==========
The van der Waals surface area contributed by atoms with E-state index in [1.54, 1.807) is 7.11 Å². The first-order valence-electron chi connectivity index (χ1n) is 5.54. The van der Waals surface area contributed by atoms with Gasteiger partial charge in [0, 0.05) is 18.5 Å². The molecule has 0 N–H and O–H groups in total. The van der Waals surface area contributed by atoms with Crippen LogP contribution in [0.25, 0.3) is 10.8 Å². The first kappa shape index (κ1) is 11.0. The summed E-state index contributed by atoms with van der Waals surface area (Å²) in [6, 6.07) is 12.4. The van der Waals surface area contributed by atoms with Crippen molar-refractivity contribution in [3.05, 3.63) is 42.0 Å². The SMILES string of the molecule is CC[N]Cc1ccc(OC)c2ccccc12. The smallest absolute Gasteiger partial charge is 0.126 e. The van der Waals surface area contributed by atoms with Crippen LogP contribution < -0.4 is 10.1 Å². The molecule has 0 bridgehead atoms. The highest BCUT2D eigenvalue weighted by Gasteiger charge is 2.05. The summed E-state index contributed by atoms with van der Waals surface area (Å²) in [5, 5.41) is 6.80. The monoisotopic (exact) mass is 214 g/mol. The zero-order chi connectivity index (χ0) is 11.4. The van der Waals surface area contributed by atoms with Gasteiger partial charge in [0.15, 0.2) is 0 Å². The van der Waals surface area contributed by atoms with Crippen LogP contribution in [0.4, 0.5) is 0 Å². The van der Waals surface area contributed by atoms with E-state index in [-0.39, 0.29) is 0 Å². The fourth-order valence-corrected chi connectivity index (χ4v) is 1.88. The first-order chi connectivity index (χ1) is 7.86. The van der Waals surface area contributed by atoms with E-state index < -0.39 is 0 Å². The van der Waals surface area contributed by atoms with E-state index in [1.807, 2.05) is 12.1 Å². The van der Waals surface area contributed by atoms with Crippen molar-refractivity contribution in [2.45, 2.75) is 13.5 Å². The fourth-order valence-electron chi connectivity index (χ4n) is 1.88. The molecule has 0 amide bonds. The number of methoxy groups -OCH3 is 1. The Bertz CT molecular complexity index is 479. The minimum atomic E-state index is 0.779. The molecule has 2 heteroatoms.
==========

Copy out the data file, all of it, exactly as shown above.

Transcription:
The van der Waals surface area contributed by atoms with E-state index in [1.54, 1.807) is 7.11 Å². The first-order valence-electron chi connectivity index (χ1n) is 5.54. The van der Waals surface area contributed by atoms with Gasteiger partial charge in [0, 0.05) is 18.5 Å². The molecule has 0 N–H and O–H groups in total. The van der Waals surface area contributed by atoms with Crippen LogP contribution in [0.25, 0.3) is 10.8 Å². The first kappa shape index (κ1) is 11.0. The summed E-state index contributed by atoms with van der Waals surface area (Å²) in [6, 6.07) is 12.4. The van der Waals surface area contributed by atoms with Crippen molar-refractivity contribution in [3.05, 3.63) is 42.0 Å². The SMILES string of the molecule is CC[N]Cc1ccc(OC)c2ccccc12. The smallest absolute Gasteiger partial charge is 0.126 e. The van der Waals surface area contributed by atoms with Crippen LogP contribution < -0.4 is 10.1 Å². The molecule has 0 bridgehead atoms. The highest BCUT2D eigenvalue weighted by Gasteiger charge is 2.05. The summed E-state index contributed by atoms with van der Waals surface area (Å²) in [5, 5.41) is 6.80. The monoisotopic (exact) mass is 214 g/mol. The zero-order chi connectivity index (χ0) is 11.4. The van der Waals surface area contributed by atoms with Gasteiger partial charge in [0.15, 0.2) is 0 Å². The van der Waals surface area contributed by atoms with Crippen LogP contribution in [0.4, 0.5) is 0 Å². The van der Waals surface area contributed by atoms with E-state index in [-0.39, 0.29) is 0 Å². The fourth-order valence-corrected chi connectivity index (χ4v) is 1.88. The first-order chi connectivity index (χ1) is 7.86. The van der Waals surface area contributed by atoms with E-state index < -0.39 is 0 Å². The van der Waals surface area contributed by atoms with E-state index in [1.807, 2.05) is 12.1 Å². The van der Waals surface area contributed by atoms with Crippen molar-refractivity contribution in [2.45, 2.75) is 13.5 Å². The fourth-order valence-electron chi connectivity index (χ4n) is 1.88. The molecule has 0 amide bonds. The number of methoxy groups -OCH3 is 1. The Bertz CT molecular complexity index is 479. The minimum atomic E-state index is 0.779. The molecule has 2 heteroatoms.